The Ministry of Defence (MoD) has lost its appeal against an extra £15,000 compensation awarded to the family of the last man killed by British soldiers on Bloody Sunday.
Senior judges rejected claims that Bernard "Barney" McGuigan's relatives were not entitled to the aggravated damages for injury to his feelings because he died instantly.
Instead, they backed a finding that the father-of-six would have experienced fear and dread when members of the Parachute Regiment opened fire in Derry in January 1972.
Lord Justice McCloskey said today: "All of this conduct... was capable of generating in every person of normal mental fortitude in the area a reasonable apprehension of being shot or wounded."
Thirteen unarmed people were killed during a civil rights march in the city.
Another of those wounded on the day, which became known as Bloody Sunday, died later.
In 2010 the Saville Inquiry into the shootings established the innocence of all of the victims.
Those findings led to David Cameron, the British Prime Minister at the time, issuing a public apology for the soldiers' actions.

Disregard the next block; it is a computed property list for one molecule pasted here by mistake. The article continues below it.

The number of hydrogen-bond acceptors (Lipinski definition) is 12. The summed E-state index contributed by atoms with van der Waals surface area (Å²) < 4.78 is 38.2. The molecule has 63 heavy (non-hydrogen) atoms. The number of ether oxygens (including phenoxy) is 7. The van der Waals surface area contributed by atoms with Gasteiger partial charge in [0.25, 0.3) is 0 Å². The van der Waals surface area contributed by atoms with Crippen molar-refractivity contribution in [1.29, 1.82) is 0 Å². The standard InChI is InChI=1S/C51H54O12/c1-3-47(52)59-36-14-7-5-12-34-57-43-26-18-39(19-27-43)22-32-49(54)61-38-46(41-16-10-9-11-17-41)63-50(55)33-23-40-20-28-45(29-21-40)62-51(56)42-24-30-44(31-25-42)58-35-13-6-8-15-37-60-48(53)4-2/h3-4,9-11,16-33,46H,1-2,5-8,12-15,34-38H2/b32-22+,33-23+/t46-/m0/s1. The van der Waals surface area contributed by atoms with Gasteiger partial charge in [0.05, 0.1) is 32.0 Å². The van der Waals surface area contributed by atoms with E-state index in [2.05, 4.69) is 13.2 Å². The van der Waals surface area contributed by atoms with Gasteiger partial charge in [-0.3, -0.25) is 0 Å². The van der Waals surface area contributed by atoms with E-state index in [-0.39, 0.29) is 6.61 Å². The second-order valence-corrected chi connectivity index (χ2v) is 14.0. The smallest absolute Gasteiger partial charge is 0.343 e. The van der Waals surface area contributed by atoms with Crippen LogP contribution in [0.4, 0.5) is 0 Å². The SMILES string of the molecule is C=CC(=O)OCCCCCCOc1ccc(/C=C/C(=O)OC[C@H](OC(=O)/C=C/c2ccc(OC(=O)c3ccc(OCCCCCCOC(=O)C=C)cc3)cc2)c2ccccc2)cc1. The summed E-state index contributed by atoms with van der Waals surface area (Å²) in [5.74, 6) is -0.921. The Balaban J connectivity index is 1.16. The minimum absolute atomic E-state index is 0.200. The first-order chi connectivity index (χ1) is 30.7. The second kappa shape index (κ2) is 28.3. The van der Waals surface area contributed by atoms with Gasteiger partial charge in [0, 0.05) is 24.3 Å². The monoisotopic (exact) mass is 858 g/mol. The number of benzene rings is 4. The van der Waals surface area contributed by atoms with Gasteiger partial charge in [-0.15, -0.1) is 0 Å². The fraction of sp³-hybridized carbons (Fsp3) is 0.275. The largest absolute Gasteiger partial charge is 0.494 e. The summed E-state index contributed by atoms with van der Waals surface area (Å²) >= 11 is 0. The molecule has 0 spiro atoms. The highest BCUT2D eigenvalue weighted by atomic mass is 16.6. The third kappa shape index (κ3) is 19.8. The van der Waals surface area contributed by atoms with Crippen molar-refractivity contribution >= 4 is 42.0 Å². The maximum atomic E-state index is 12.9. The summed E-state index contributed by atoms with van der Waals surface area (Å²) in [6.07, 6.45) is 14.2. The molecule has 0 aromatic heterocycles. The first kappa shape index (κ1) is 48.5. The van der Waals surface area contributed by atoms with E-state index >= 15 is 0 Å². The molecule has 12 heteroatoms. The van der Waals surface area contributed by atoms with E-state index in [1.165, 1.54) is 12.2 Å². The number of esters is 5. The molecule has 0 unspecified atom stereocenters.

He described the killings as "unjustified and unjustifiable".
Liability has been accepted in legal actions taken against the Ministry of Defence (MoD) by those bereaved or injured.
Court proceedings have centred on the level of damages in each case, with more than £3 million in total paid out to date.
Mr McGuigan, a painter and decorator, was shot at the Rossville Flats area as he went to the aid of 31-year-old Patrick Doherty, who was also shot dead on the day.
The 41-year-old had been waving a handkerchief or towel when hit by a bullet to the head, killing him instantly.
A claim by his estate was settled for £258,000.
But a High Court judge then awarded a further £15,000 in aggravated damages.
He found that the soldiers actions would have "filled the deceased with fear and dread, coupled with a strong sense of indignation and hurt at being the innocent victim of a blatant, unprovoked and unjust attack by members of the army".
The MoD went to the Court of Appeal to challenge the additional award, claiming it was wrong in law because Mr McGuigan's death was instantaneous.
But counsel for his family insisted the pay-out was justified by the terror he experienced during the shootings.
The court heard Mr McGuigan had been sheltering behind a wall when he went out to try to offer help, clearly aware he was put himself in danger.
"That's why he was waving the piece of towel as he went out," the family's barrister submitted.
Ruling on the appeal, Lord Justice McCloskey described the MoD's case as "unsustainable" and affirmed the £15,000 compensation for aggravated damages.
He also made an award of costs of the hearing against the Ministry.